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At LEAP, nearly 300 Mount Holyoke students present about their internships and research experiences. You will hear from future policy makers, activists, entrepeneurs, data scientists, teachers, researchers, and market analysts. Most will tell stories of unmitigated success and transformative learning. Others will share details of unexpected challenges they faced, and how they were required to shift and adapt in response. Students worked in 42 countries in every imaginable field. They will discuss important issues of social justice, relate how they met challenges of communication and expression in new contexts, and talk about how to find and succeed in summer internships.

LEAP is designed to give students who aspire to undertake internships and summer research the opportunity to learn from their peers. It is also for the whole Mount Holyoke community where family, friends, faculty, staff and our alumnae come together to celebrate the work and contributions of the presenters.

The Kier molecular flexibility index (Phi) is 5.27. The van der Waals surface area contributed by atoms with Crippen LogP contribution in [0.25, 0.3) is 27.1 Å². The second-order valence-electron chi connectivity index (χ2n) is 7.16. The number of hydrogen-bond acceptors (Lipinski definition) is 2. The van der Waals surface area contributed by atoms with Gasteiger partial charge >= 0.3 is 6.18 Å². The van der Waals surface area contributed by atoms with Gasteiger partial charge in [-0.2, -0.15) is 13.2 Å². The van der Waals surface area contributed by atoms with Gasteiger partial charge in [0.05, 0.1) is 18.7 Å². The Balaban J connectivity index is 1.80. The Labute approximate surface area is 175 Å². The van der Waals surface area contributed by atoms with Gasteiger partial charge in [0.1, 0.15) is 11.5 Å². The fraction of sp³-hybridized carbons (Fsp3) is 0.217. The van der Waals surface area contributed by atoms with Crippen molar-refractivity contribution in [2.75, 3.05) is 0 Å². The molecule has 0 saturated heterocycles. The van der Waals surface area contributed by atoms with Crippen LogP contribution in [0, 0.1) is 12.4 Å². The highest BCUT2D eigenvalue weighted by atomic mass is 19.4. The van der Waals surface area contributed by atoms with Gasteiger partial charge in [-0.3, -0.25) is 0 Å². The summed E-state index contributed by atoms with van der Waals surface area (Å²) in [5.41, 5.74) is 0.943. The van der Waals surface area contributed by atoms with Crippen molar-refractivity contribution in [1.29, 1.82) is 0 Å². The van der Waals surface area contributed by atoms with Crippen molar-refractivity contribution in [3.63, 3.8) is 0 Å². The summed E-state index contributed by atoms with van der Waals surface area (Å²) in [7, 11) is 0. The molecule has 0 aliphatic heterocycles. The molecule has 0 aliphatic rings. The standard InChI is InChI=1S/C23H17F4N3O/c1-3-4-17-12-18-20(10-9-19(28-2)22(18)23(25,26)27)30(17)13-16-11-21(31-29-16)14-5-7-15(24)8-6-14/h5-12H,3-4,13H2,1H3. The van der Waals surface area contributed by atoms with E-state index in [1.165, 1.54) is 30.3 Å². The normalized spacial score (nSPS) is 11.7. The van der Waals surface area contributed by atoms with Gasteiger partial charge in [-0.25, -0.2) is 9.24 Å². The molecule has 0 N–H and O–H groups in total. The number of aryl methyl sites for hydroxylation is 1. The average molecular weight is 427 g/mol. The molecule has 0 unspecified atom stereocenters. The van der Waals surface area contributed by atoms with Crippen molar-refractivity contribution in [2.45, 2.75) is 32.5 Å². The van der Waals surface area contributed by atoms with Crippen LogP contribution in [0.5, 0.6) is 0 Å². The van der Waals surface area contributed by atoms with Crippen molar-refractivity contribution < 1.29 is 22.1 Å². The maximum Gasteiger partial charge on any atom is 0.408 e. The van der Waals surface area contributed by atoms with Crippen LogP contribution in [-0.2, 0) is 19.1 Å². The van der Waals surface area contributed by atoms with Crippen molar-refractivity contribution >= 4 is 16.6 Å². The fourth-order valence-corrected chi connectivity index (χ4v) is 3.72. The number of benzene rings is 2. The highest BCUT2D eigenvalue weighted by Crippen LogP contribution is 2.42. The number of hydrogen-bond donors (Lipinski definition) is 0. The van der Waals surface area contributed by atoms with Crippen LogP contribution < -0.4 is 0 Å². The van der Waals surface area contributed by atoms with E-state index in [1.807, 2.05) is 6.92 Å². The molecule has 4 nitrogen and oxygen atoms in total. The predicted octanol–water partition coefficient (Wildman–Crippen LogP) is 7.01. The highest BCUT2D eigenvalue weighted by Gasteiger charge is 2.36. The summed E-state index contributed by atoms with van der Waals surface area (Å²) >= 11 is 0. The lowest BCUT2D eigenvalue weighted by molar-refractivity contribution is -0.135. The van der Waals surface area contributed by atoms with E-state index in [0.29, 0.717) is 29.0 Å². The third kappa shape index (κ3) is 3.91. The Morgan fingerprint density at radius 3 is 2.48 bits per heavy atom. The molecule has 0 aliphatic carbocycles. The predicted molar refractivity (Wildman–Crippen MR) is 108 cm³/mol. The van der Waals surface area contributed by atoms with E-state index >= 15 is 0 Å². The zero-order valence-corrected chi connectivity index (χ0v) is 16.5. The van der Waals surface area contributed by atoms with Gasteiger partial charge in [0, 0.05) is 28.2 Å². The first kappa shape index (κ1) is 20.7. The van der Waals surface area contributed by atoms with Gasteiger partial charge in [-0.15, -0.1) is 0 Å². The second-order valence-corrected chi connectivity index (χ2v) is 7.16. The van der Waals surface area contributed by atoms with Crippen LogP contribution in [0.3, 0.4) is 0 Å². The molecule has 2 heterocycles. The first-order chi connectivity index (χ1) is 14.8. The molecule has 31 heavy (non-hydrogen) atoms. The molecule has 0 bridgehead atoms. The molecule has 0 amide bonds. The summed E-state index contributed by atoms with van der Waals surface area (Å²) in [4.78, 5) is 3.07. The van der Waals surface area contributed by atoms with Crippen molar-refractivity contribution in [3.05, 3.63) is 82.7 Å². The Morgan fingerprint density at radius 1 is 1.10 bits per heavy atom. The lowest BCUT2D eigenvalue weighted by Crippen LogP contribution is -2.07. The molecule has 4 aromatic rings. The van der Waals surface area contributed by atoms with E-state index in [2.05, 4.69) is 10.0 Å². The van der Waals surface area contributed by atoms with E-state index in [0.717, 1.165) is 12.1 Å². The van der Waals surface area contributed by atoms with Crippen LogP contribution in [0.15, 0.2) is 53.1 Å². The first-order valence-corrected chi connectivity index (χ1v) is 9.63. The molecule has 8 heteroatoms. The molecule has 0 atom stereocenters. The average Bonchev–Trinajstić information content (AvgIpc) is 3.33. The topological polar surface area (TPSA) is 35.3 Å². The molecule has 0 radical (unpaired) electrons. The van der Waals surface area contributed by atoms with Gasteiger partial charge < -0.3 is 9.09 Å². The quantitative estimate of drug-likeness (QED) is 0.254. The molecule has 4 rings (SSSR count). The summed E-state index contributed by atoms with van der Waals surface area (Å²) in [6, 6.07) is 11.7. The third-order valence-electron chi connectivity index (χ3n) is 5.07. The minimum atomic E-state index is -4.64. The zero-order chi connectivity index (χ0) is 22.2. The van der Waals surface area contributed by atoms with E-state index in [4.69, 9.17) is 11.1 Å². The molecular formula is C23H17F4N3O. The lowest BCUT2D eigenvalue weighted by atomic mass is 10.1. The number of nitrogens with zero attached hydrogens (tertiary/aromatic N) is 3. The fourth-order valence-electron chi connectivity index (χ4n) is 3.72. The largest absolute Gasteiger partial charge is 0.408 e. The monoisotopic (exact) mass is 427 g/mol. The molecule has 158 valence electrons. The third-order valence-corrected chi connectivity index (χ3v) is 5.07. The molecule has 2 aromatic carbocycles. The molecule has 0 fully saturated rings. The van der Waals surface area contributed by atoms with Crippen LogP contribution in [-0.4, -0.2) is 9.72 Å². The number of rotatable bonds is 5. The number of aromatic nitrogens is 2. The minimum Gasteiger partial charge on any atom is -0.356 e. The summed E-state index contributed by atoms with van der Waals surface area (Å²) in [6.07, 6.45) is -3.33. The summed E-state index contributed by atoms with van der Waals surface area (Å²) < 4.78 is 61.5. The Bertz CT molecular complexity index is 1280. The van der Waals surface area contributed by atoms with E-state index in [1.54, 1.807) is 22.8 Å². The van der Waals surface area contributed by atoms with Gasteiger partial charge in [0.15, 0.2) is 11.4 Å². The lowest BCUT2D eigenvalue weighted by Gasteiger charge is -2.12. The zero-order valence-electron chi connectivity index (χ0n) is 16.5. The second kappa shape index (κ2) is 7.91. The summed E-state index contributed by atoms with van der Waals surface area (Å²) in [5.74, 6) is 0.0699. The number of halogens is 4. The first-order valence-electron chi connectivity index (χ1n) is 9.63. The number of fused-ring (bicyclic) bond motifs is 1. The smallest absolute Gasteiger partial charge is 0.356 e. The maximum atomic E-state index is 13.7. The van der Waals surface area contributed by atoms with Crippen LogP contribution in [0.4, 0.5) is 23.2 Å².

We are hugely impressed by students in College 211 and inspired by their individual success and collective learning. Their work in bringing the LEAP Symposium to fruition was exceptional. We thank the faculty, staff, alumnae, donors, and internship and research providers whose contributions have make this event possible.

LEAP presenters: Congratulations.
avatar for Sam Miller

Sam Miller

History Major
One Is Enough
One often enters into an internship with high expectations: to gain extensive knowledge of their field of study in multiple areas. This goes doubly for those whose internships were only described in vague terms; becoming an “assistant” or “helper” can mean any number of things, and it is not unusual for students to believe that they will be dealing with a large body of work over the course of their internship. However, in fields dealing with preservation, such as history, the truth is that there are often many long and tedious projects that involve only one skill but that are absolutely necessary for the upkeep of a museum or collection. I spent my summer creating a database for my organization’s postcard collection, and, far from being disappointed, it left me with an appreciation for people who are willing to do repetitive and time-consuming work to keep museums running smoothly.